The Science of Sustainability

Tag: wildlife

Searching for Memories on an Altered Landscape

Searching for Memories on an Altered Landscape

While prairie is converted to cropland at a breakneck pace, one conservation biologist in Nebraska is finding an alternative way to jog the collective memory of the Great Plains landscape.

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During Drought, Pop-Up Wetlands Give Birds a Break

During Drought, Pop-Up Wetlands Give Birds a Break

As California's drought gets worse, farmers and conservationists are teaming up to create temporary wetlands for birds migrating on the Pacific Flyway.

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Road Kill or Road Crossing: California Slow to Protect Wildlife

Road Kill or Road Crossing: California Slow to Protect Wildlife

Drivers hit thousands of animals every year on California freeways, often killing the wildlife, and sometimes killing or injuring the human, too. Several western states have built fencing and other infrastructure to help wildlife cross freeways safely, and critics say California could be doing a lot more of the same.

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Your Videos on QUEST: Steve Fyffe

Your Videos on QUEST: Steve Fyffe

Motion-activated cameras at Stanford University's Jasper Ridge Biological Preserve provide scientists a window into the secret lives of the animals there. This short video by the Stanford News Service reveals how these "camera traps" work and shows some of the amazing animals that roam around Jasper Ridge at night.

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California Wildlife Mural Celebrates Its Third Birthday

California Wildlife Mural Celebrates Its Third Birthday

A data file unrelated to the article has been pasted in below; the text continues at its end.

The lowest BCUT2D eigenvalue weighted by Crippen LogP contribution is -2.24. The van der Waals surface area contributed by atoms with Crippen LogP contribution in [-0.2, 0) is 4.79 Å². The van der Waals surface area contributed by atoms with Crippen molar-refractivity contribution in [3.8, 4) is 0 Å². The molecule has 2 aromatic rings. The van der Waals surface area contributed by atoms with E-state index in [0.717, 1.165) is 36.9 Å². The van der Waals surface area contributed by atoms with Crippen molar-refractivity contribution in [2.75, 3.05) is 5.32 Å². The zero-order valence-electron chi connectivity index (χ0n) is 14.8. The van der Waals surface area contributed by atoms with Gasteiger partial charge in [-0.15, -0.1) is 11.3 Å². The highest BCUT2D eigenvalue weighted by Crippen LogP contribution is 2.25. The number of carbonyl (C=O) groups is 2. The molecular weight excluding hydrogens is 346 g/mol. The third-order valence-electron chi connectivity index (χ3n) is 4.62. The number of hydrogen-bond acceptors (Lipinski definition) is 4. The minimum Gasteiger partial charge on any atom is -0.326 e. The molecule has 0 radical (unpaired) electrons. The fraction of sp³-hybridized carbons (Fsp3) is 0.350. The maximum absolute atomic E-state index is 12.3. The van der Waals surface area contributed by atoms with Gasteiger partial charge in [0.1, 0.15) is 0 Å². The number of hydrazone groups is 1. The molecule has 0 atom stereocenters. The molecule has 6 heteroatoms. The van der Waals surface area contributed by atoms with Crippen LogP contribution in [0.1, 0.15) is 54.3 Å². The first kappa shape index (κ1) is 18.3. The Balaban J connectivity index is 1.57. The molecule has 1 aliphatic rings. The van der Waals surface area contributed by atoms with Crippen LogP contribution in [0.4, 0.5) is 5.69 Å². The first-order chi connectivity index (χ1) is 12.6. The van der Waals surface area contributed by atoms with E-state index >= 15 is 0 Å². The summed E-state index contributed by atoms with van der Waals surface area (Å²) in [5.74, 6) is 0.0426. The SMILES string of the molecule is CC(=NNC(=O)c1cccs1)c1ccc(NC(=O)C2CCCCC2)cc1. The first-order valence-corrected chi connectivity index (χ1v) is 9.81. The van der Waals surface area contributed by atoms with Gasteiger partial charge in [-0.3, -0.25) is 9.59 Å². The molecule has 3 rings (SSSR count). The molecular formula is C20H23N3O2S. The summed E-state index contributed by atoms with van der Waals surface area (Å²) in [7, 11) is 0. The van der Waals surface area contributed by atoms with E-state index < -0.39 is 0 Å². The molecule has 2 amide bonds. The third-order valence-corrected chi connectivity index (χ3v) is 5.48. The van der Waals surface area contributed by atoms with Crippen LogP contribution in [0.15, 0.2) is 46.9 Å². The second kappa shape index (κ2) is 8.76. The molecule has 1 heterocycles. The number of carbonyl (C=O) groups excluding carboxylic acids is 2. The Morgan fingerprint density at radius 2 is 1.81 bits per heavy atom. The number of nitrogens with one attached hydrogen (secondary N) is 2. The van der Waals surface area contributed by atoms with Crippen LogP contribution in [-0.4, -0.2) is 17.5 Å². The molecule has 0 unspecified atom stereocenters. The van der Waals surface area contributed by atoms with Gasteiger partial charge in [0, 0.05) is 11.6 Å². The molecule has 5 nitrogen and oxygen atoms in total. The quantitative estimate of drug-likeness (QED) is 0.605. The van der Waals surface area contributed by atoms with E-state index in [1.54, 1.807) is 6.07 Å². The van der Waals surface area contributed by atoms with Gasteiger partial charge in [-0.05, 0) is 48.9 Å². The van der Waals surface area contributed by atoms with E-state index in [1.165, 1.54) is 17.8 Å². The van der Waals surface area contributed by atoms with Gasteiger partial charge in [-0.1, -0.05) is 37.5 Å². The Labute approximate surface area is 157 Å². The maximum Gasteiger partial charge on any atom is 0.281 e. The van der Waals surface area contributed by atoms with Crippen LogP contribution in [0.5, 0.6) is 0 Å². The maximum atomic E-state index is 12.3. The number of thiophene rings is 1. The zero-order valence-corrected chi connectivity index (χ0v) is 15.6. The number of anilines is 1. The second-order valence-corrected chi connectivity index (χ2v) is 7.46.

In 2009, after West Valley College built its brand new biology building, a group of faculty stood in the natural history lab staring at a blank wall. "It's too empty," they agreed. "How about a mural?" suggested biology and genetics instructor Molly Schrey.

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Tracking Big Cats to Learn Their Secrets

Tracking Big Cats to Learn Their Secrets

Learning to see the landscape through the eyes of a wild carnivore helps Bay Area residents appreciate the essential ecological roles bobcats, mountain lions, and other predators play in ecosystems. New research shows that lion leftovers feed a surprising diversity of other species.

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Bay-Friendly Gardening: Welcoming Wildlife and Nature Into Human Habitats

Bay-Friendly Gardening: Welcoming Wildlife and Nature Into Human Habitats

A "Bay-Friendly" gardens initiative is underway around the Bay Area under the sponsorship of Stopwaste.org. Last weekend some generous, certified “Bay-Friendly” garden owners opened their yards for tours.

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Field Notes:  Oakland Zoo in Uganda

Field Notes: Oakland Zoo in Uganda

In this "Field Notes" segment, Amy Gotliffe, director of conservation at the Oakland Zoo, shares her photographs and stories from Uganda, where the zoo's Bodongo Snare Removal Project works to protect endangered chimpanzees from illegal poaching.

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Lone Wolf’s Historic Trek Provokes Questions and Concerns

Lone Wolf’s Historic Trek Provokes Questions and Concerns

OR7, the lone gray wolf from a pack in Oregon, crossed back into his home state yesterday after two months of wandering in Northern California. With OR7’s arrival, California has been thrown into a national debate about how to manage wolves.

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A Birder’s-Eye View of Conservation

A Birder’s-Eye View of Conservation